There are over 150 varieties of stainless steel, and each of them have different properties, which is why it's important to understand their variations.
In the restaurant industry, it’s also especially important to distinguish between the various types because one type of food grade stainless steel
may be better suited for a particular task. For example, if you’re shopping for cookware that’s going to come in contact with very salty foods,
a pot made with 316 stainless steel is probably better than 304 because of its superior corrosion resistance.
Understanding the differences between food grade stainless steel grades and types can help make sure that you make informed decisions
and purchase the best products to suit your needs.
200 Series Stainless Steel
Stainless steel in the 200 series is lower quality and less corrosion resistant than other types.
It still has its place in a commercial kitchen thanks to its affordability.
Best Applications: Food storage containers.
304 Series Stainless Steel
304 stainless steel is the most common type used in the kitchen. It has a bright shine due to a high level of chromium and nickel.
It's also very resistant to corrosion and rust, although it's susceptible to corrosion caused by exposure to salt.
Best Applications: Kitchen appliances, internal parts, kitchen utensils, smallwares, flatware, prep tables.
316 Series Stainless Steel
This is the second most common type of stainless steel, and its alloy includes an additional element, molybdenum,
which increases its resistance to corrosion caused by salt and other chemicals.
Best Applications: Kitchen equipment, grills, high-end cookware, equipment and furniture used outdoors,
outdoor equipment used near the ocean.
430 Series Stainless Steel
430 stainless steel contains a very small amount of nickel, and it's not as corrosion resistant as the 300 series steels.
This type is also magnetic.
Best Applications: Medium-quality flatware, prep tables, appliance doors, induction-ready cookware.
440 Series Stainless Steel
With a high level of carbon, 440 stainless steel is one of the strongest types used in the kitchen.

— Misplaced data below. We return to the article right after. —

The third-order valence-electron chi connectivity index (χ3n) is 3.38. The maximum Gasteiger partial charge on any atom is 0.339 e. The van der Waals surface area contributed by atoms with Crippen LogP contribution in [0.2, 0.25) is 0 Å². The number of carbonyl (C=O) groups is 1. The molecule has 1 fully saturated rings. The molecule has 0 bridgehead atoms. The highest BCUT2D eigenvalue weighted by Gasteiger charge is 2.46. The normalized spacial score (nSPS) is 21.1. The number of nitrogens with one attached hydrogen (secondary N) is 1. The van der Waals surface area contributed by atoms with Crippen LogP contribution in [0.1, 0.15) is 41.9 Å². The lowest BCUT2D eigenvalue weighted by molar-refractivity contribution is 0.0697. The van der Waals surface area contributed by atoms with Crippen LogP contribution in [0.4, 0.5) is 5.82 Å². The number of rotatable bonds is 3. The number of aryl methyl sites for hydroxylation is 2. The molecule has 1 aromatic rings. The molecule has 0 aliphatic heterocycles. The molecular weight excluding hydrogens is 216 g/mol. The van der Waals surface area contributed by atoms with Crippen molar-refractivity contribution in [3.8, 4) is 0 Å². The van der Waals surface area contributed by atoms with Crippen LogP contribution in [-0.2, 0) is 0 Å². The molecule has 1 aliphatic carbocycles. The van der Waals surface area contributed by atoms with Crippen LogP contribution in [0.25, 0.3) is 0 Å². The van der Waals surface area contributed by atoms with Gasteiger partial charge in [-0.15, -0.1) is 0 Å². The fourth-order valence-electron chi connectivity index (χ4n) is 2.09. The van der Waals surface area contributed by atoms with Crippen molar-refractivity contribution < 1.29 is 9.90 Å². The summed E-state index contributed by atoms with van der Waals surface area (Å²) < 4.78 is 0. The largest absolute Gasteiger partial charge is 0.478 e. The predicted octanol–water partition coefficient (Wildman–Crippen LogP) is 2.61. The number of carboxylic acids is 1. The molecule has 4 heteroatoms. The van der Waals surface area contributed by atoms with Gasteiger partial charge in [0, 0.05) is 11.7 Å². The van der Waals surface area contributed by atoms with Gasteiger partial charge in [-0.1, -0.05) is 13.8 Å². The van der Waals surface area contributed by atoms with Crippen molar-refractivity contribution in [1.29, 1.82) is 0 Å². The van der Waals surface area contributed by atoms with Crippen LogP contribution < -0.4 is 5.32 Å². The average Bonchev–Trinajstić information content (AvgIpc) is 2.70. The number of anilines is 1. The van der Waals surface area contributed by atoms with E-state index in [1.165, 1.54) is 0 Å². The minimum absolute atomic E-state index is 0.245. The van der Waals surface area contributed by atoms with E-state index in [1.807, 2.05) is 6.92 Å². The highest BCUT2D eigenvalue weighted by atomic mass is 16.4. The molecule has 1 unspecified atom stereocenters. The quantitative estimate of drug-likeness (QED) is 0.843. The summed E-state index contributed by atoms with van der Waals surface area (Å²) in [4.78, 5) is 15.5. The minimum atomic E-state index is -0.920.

Products made out of 440 stainless steel are hard, corrosion resistant, and can stand up to wear and tear very well.
Best Applications: High-quality chef knives, cutlery, oven door handles, internal parts.
Flatware Stainless Steel Grades：
13/0 Stainless Steel
13/0 stainless steel is used to make knives. Because this steel contains less chromium and no nickel, it's softer,
allowing manufacturers to add serration to the edge.
Best Applications: Fine dining restaurants, casual eateries, hotels, and banquet halls.
18/0 Stainless Steel
18/0 stainless steel is a medium-quality option, and it's one of the most affordable choices.
It's not as corrosion resistant as higher flatware grades, but it's magnetic. Because it's magnetic, it can get caught by magnets in conveyor
dishwashers and trash bins, helping to prevent it from being discarded.
Best Applications: Dining halls, cafeterias, catering companies, high-volume restaurants, retirement homes, casual restaurants, diners.
18/8 Stainless Steel
18/8 is one of the most common types of flatware. This stainless steel has a hefty, professional feeling, and it's very corrosion resistant.
Pieces made from this stainless steel usually have some sort of decoration or design.
Best Applications: Casual restaurants, upscale establishments, hotels, catering companies, banquet halls, bistros, cafes.
18/10 Stainless Steel
This is the highest-quality flatware you can get. 18/10 offers superior corrosion resistance. Additionally, this flatware usually has unique
and interesting designs or engravings on the handles.
Best Applications: Upscale restaurants, bistros, hotels, banquet halls, catering companies, country clubs.
Stainless steel is an incredibly useful material in the foodservice industry due to its strength, durability, and corrosion resistance.
Among food grade stainless steel there are a variety of types, and knowing their different properties and uses can help you make an informed purchase.